Most of the films on the nasties list were cheaply made, exploitation pictures. Made on a shoestring budget by filmmakers whose only aim was to reap a quick buck, its little surprise that a lot of them look low-rent and are about as entertaining as a punch to the groin. And while the government’s video crackdown relied solely on sensationalism and fraudulent investigations to gain momentum, video producers didn’t help matters. Most companies relied on overly graphic adverts and front covers to lure in the punters, efforts that deliberately courted controversy. But not all of the video nasties went for the explicit approach. Some, such as Dead and Buried (1981), had genuine pedigree but were swept up in the "stomach churning gore will turn your kids into killers” hysteria. This Gary Sherman directed picture proudly boasted scriber Dan O’Bannon as a scriptwriter, fresh off of the success of Alien (1979) and Stan Winston on special effects duties. But a lofty crew and a BBFC certified cinema release did nothing to save it from the wrath of the DPP, especially when there was a hypodermic needle in the eye scene to contend with. Punctured eyeballs were only a tiny part of what was an effective paranoid horror tale. Taking cues from Invasion of the Body Snatchers (1956) our on screen emissary is Dan Gillis, the Sheriff of Potters Bluff. The coastal town hides a secret that Gillis must unravel to solve a spate of murders, but the more he digs the more he wishes he left well alone. A particularly pleasing final twist rewards a patient build up. One of the most traditionally cinematic films of all the video nasties, Sherman’s film is more likely to appeal to everyday movie fans than most of the seventy two.
Tasty Morsel – The infamous eye in the needle shot was created with the help of Winston who created an incredibly life-like doll especially for the scene.
- THE EVIL DEAD (1982)
There were a great deal of laughs to be found on the DDP’s horror catalogue, most of them unintentional. Whether it was the fake severed limbs fashioned by slapping pig entrails on to the end of a mannequin arm, or the dodgy over-dubbing of an Italian produced epic, the video nasties harvested just as many chuckles as they did frights. The American movie Delirium (1979) unwittingly utilised the theme tune to UK quiz show Mastermind for its musical score, making it a riotous hoot for British viewers. The nasty that best married laughs and scares, intentionally so, was the Godfather of video nasty The Evil Dead (1982). Mary Whitehouse labelled it "the number one nasty” (despite not having watched it), a crown that the film wears proudly to this day. Sam Raimi’s movie had a fearsome reputation in many countries (partly due to one notorious scene where the character Cheryl is raped by a tree) but it eventually got cleared in Britain by cooler heads that finally saw it for the horror masterpiece it clearly was. On a shoestring budget Raimi and his fellow film student compatriots crafted a genuinely original viewing experience. Five students spend a weekend away at a deserted cabin in the woods. When they play a tape recording of the Book of the Dead found in the basement they unknowingly unleash demons that possess them one by one. The story was cliché but the off the wall filming methods Raimi utilised were far from ordinary, employing bizarre camera angles, peculiar sound effects, and guerrilla techniques previously unheard of. The over the top gore was just one example of the black humour that also ran throughout, best encapsulated by a tour de force performance by Raimi’s long time friend, actor Bruce Campbell. An even zanier sequel and loose remake followed, Evil Dead 2 (1987), with the story capped off by the slightly disappointing Army of Darkness (1992).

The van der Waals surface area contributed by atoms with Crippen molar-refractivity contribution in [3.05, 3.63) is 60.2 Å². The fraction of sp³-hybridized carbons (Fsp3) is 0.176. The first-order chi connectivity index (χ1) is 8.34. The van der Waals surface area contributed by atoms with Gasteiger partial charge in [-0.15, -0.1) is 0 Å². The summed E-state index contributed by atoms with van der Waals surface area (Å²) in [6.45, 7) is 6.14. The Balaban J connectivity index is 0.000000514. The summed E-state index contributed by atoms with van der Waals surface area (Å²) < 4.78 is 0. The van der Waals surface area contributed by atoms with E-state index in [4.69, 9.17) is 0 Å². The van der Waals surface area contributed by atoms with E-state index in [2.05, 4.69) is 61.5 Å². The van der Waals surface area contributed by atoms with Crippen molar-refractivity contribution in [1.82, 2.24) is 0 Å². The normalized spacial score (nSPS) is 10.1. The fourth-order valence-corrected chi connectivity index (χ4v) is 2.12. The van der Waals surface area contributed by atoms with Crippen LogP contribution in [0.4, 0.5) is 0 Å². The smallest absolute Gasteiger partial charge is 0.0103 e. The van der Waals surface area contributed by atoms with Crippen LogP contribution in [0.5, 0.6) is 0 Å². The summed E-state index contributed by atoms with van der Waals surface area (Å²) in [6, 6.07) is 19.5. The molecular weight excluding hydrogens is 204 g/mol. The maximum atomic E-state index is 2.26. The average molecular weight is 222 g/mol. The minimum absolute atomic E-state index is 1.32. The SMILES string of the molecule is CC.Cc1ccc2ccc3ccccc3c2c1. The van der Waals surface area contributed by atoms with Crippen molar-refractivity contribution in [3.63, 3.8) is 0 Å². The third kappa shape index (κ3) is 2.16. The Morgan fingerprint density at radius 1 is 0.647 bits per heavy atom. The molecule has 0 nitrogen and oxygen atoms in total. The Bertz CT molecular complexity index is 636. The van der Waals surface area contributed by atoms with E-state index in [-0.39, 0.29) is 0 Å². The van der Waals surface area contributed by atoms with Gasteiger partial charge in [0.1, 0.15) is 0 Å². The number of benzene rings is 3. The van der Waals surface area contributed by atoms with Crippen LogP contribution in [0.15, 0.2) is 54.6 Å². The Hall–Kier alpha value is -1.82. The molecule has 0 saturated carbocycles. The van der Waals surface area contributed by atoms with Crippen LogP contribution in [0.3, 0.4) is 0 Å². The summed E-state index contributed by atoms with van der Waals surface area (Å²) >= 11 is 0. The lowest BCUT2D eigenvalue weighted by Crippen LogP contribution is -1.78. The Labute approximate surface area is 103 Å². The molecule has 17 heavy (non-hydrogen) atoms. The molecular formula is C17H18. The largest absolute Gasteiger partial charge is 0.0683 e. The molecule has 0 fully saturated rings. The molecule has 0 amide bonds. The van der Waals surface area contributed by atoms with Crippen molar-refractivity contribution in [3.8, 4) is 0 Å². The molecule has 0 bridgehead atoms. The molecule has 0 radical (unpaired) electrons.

Tasty Morsel – The startling point-of-view shots when the demons are floating through the woodland were achieved by simply nailing a camera to a plank of wood and running along with it.
- NIGHTMARE MAKER (1982)
Of the seventy two films that were on the DPP’s hit-list, thirty nine were successfully prosecuted under the Obscene Publications Act 1959 while the remaining thirty three were acquitted. Ironically, this archaic censoring helped the discerning viewer pick out the quality video nasties from the twaddle. Most of the nasties that were worth watching fell into the exonerated category, while drivel such as Snuff (1976) and The Devil Hunter (1980) were mercifully kept off limits. One of the best movies to fall foul of the DPP’s crusade was William Asher’s Nightmare Maker (1982). Titled Night Warning, The Evil Protégé and Butcher, Baker, Nightmare Maker in other markets, it is hard to find anything in the movie that might have unravelled the social fabric of the British Isles. The most controversial aspect is the implied incestuous relationship between the film’s central character Billy and his aunt Cheryl (something that was much more of an issue in the nasty Island of Death (1976), where one its many unpleasant scenes depicted a brother and sister having sex in a phonebox and calling their mother to listen in). Billy has been framed for murder by a local homophobic policeman, implying a gay love triangle in the process. But the real killer is Billy’s aunt Cheryl and her obsession with her nephew leads to a night of terror. The film was artfully shot by Asher and the director crafted an intriguing movie from a potentially exploitative story. In particular, the opening car crash that offs Billy’s parents was a spectacular scene, co-directed by a young Jan De Bont, who went on to direct such blockbusters as Speed (1994) and Lara Croft Tomb Raider: The Cradle of Life (2003).
Tasty Morsel – Keep your eyes peeled for a young Bill Paxton, here credited as William Paxton, in the role of Eddie.